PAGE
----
Transient hyperinsulinism is more commonly found in infants born to mothers who are diabetic or received sulfonylureas during labor and infants who experienced perinatal asphyxia or are small for gestational age, or were born to mothers who received sulfonylureas during labor. The hallmark of transient hyperinsulinism is that, though it may require medication, it will usually resolve in weeks to months. Infants with transient hyperinsulinism will not have a recurrence of hypoglycemia after it resolves. Recent studies have shown that a significant number of infants with transient hyperinsulinism are discharged home without medication therapy (Thornton, 2021).

Congenital hyperinsulinism is the most common cause of recurrent and persistent hypoglycemia in infants and children. The diagnosis of congenital hyperinsulinism is dependent on a critical lab evaluation of samples collected when the infant is hypoglycemic with a plasma glucose < 50. The labs obtained include insulin, plasma beta-hydroxybutyrate, free fatty acids, blood gas, lactate, cortisol, growth hormones and possibly a thyroid screening. Lab results suspicious for a congenital hyperinsulinism diagnosis include a low beta-hydroxybutyrate level, low levels of free fatty acids, and the presence of either an elevated or detectable insulin level (Casertano, 2021; Sims, 2021; Thornton, 2021).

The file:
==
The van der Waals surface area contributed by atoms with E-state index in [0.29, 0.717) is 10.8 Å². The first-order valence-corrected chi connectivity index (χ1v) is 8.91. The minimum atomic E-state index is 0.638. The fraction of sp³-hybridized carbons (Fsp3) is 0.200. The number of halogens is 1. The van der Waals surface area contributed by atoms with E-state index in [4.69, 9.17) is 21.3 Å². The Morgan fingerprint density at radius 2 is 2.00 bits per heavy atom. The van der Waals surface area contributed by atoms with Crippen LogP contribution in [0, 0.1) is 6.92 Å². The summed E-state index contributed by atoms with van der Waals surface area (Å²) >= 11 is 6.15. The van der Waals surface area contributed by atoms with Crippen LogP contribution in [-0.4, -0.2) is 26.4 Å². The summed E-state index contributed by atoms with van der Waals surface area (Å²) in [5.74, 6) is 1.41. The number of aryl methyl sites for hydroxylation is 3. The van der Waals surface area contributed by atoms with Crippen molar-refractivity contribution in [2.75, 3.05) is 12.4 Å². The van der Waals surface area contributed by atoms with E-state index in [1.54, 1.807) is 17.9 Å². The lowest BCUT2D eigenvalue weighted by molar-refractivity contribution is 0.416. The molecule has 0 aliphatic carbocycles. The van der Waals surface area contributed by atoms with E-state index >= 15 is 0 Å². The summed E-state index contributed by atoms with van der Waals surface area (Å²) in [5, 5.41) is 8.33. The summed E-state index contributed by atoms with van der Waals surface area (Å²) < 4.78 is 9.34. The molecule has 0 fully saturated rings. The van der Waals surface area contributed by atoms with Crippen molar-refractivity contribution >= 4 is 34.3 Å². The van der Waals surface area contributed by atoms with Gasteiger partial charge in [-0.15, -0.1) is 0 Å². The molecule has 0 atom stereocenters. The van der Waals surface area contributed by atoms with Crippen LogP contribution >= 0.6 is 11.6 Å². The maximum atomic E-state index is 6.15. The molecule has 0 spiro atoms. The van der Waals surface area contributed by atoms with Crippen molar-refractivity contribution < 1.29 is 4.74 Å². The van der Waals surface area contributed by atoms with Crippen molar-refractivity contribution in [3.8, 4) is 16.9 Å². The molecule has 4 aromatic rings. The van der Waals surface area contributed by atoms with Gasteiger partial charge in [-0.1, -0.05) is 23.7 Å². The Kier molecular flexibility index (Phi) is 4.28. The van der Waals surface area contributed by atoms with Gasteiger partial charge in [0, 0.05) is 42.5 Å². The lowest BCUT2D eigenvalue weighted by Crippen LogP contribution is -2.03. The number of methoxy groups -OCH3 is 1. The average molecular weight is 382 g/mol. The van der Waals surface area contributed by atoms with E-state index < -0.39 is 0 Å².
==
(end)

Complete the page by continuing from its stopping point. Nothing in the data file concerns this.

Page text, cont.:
Another step in the diagnostic process is a glucagon challenge test. A glucagon challenge should only be undertaken with consultation from a pediatric endocrinologist. There are different methods for the challenge, and it is important to ensure the use of the correct dose and lab timing for interpretation. If there is an increase in glucose of > 30 mg/dl after the glucagon is administered, it is indicative of hyperinsulinism as the cause of the hypoglycemia. The glucagon can be given intravenously (IV) or intramuscularly (IM), and the IV route is often preferred, because a rescue of a dextrose bolus may be given if there is not an increase in glucose level after the glucagon.